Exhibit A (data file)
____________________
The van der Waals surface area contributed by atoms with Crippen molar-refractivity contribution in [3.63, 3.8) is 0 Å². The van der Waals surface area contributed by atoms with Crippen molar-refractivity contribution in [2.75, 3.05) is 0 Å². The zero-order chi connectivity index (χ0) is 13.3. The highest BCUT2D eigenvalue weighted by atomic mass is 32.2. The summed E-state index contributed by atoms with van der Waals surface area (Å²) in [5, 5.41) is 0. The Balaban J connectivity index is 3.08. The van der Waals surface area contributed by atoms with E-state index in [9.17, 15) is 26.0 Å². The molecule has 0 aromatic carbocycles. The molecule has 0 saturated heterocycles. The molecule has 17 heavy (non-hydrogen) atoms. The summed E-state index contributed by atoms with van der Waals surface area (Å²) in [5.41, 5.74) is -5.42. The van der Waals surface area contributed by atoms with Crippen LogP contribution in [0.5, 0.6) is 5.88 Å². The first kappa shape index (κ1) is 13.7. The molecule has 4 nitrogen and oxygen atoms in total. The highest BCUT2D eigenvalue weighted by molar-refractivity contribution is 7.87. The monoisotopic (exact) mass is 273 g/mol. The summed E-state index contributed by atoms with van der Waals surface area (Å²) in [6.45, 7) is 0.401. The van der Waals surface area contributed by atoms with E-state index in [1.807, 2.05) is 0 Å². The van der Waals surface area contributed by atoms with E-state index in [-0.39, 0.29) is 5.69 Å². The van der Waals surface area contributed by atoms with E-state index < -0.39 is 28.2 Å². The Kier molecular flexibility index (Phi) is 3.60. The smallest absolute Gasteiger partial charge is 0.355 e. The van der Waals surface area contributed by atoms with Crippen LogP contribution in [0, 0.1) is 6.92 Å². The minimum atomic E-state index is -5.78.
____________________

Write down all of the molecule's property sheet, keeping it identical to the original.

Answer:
The van der Waals surface area contributed by atoms with Crippen molar-refractivity contribution in [3.63, 3.8) is 0 Å². The van der Waals surface area contributed by atoms with Crippen molar-refractivity contribution in [2.75, 3.05) is 0 Å². The zero-order chi connectivity index (χ0) is 13.3. The highest BCUT2D eigenvalue weighted by atomic mass is 32.2. The summed E-state index contributed by atoms with van der Waals surface area (Å²) in [5, 5.41) is 0. The Balaban J connectivity index is 3.08. The van der Waals surface area contributed by atoms with E-state index in [9.17, 15) is 26.0 Å². The molecule has 0 aromatic carbocycles. The molecule has 0 saturated heterocycles. The molecule has 17 heavy (non-hydrogen) atoms. The summed E-state index contributed by atoms with van der Waals surface area (Å²) in [5.41, 5.74) is -5.42. The van der Waals surface area contributed by atoms with Crippen LogP contribution in [0.5, 0.6) is 5.88 Å². The first kappa shape index (κ1) is 13.7. The molecule has 4 nitrogen and oxygen atoms in total. The highest BCUT2D eigenvalue weighted by molar-refractivity contribution is 7.87. The monoisotopic (exact) mass is 273 g/mol. The summed E-state index contributed by atoms with van der Waals surface area (Å²) in [6.45, 7) is 0.401. The van der Waals surface area contributed by atoms with E-state index in [1.807, 2.05) is 0 Å². The van der Waals surface area contributed by atoms with E-state index in [-0.39, 0.29) is 5.69 Å². The van der Waals surface area contributed by atoms with E-state index < -0.39 is 28.2 Å². The Kier molecular flexibility index (Phi) is 3.60. The smallest absolute Gasteiger partial charge is 0.355 e. The van der Waals surface area contributed by atoms with Crippen LogP contribution in [0, 0.1) is 6.92 Å². The minimum atomic E-state index is -5.78.